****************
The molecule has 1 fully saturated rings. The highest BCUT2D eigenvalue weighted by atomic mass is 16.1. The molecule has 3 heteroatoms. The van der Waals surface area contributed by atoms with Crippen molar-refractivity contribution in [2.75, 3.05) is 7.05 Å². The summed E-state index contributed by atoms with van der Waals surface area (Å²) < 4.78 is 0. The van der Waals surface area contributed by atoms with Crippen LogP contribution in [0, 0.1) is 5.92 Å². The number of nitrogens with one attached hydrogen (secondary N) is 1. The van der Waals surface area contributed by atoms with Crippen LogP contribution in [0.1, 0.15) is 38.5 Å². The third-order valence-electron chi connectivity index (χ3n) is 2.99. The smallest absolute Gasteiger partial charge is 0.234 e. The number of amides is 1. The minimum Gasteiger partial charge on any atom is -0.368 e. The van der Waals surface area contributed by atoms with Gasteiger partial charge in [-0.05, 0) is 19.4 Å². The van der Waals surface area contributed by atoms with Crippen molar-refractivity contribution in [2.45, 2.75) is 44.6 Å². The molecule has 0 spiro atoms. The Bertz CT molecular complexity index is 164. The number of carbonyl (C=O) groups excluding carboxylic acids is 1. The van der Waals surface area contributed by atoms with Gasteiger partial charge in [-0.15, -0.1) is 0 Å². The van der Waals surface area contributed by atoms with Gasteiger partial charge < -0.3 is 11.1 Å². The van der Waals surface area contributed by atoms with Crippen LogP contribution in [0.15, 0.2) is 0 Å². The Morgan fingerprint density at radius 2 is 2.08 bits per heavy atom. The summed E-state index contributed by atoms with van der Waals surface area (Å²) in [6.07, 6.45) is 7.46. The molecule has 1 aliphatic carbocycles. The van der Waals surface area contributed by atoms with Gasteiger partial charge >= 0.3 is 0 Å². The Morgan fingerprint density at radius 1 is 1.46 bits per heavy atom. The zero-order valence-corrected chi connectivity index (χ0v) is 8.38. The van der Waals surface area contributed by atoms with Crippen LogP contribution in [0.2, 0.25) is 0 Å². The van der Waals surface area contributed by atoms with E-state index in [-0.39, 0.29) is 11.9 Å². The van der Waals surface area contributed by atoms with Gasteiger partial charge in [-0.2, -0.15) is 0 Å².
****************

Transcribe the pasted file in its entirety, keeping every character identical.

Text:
The molecule has 1 fully saturated rings. The highest BCUT2D eigenvalue weighted by atomic mass is 16.1. The molecule has 3 heteroatoms. The van der Waals surface area contributed by atoms with Crippen molar-refractivity contribution in [2.75, 3.05) is 7.05 Å². The summed E-state index contributed by atoms with van der Waals surface area (Å²) < 4.78 is 0. The van der Waals surface area contributed by atoms with Crippen LogP contribution in [0, 0.1) is 5.92 Å². The number of nitrogens with one attached hydrogen (secondary N) is 1. The van der Waals surface area contributed by atoms with Crippen LogP contribution in [0.1, 0.15) is 38.5 Å². The third-order valence-electron chi connectivity index (χ3n) is 2.99. The smallest absolute Gasteiger partial charge is 0.234 e. The number of amides is 1. The minimum Gasteiger partial charge on any atom is -0.368 e. The van der Waals surface area contributed by atoms with Gasteiger partial charge in [-0.05, 0) is 19.4 Å². The van der Waals surface area contributed by atoms with Crippen molar-refractivity contribution in [2.45, 2.75) is 44.6 Å². The molecule has 0 spiro atoms. The Bertz CT molecular complexity index is 164. The number of carbonyl (C=O) groups excluding carboxylic acids is 1. The van der Waals surface area contributed by atoms with Gasteiger partial charge in [-0.15, -0.1) is 0 Å². The van der Waals surface area contributed by atoms with Gasteiger partial charge < -0.3 is 11.1 Å². The van der Waals surface area contributed by atoms with Crippen LogP contribution in [0.15, 0.2) is 0 Å². The Morgan fingerprint density at radius 2 is 2.08 bits per heavy atom. The summed E-state index contributed by atoms with van der Waals surface area (Å²) in [6.07, 6.45) is 7.46. The molecule has 1 aliphatic carbocycles. The van der Waals surface area contributed by atoms with Gasteiger partial charge >= 0.3 is 0 Å². The Morgan fingerprint density at radius 1 is 1.46 bits per heavy atom. The zero-order valence-corrected chi connectivity index (χ0v) is 8.38. The van der Waals surface area contributed by atoms with Crippen LogP contribution in [0.2, 0.25) is 0 Å². The van der Waals surface area contributed by atoms with E-state index in [-0.39, 0.29) is 11.9 Å². The van der Waals surface area contributed by atoms with Gasteiger partial charge in [-0.2, -0.15) is 0 Å².